Cervical cancer is the third most common cancer and cause of death among gynecologic cancers in the United States. But fortunately, it can often be prevented with routine screenings and vaccination.
“The HPV vaccine appears to be extremely effective at preventing cervical cancer that can develop from the most common HPV subtypes known to cause it,” says AdventHealth gynecologic oncologist Dr. James Kendrick.
“When administered prior to sexual onset, it helps create immunity against these dangerous HPV subtypes.”
How Does the Vaccine Work?
The human papillomavirus (HPV) is central to the development of cervical cancer, and HPV infections are very common. In fact, about one in four Americans currently has an HPV infection.
Most healthy adults can clear the infection, but for some (mainly those age 30 and older) the infection can become chronic and persistent, which is what leads to abnormal Pap tests and, if untreated, can lead to cervical cancer.
Approved by the U.S. Food and Drug Administration, the vaccine works to keep both women and men from contracting certain HPV strains. It’s highly effective in protecting against cervical precancers and genital warts.
Early Vaccination is Ideal
Experts recommend women and men receive immunization as early as possible before being exposed to infection.
"The vaccine is safe, effective, and should be administered to both boys and girls between the ages of nine and 12," said Dr. Kendrick.
If not vaccinated in childhood, a catch-up vaccination for girls (up to age 26) and boys (up to age 21) is an option.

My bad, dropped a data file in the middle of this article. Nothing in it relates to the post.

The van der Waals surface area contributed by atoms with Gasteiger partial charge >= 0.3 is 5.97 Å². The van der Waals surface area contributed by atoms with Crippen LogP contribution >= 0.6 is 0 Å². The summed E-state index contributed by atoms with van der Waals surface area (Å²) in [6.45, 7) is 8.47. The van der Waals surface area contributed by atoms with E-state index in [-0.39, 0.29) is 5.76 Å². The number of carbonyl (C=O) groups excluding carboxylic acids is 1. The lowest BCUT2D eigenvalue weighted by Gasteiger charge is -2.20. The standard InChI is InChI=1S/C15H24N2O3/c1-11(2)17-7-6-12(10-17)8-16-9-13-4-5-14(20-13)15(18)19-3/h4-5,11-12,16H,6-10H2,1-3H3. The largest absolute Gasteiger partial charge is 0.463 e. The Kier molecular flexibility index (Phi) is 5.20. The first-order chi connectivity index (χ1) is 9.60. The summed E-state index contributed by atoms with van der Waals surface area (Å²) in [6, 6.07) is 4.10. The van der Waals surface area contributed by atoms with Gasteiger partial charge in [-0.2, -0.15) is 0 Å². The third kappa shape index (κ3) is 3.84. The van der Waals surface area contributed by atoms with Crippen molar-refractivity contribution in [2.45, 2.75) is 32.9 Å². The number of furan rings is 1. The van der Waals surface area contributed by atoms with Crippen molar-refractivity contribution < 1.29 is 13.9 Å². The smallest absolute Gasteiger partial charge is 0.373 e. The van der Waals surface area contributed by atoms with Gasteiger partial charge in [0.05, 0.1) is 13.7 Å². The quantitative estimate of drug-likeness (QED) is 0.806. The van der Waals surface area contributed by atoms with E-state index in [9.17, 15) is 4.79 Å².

The Importance of Pap Tests
The vaccine doesn’t shield against all cancer-causing HPV types. It also can’t offer full protection for those already infected with HPV. Screening tests, like a Pap smear, can detect most precancerous cells in the cervix. If precancerous cells are found and removed early, cancer can often be prevented.
Be Proactive About Prevention
Talk with your doctor to see if HPV vaccination is right for you or your child.
If vaccination protocols are implemented appropriately, approximately 90% of invasive cervical cancer worldwide could be prevented, in addition to precancerous cervical lesions.
Pediatricians, family physicians and gynecologists all play an important part in educating parents and patients about their roles in preventing cervical cancer in the future.
We’re here to answer your questions and guide your family’s whole health, your whole life. To learn more about vaccinations and cervical cancer, visit the AdventHealth Cancer Institute website.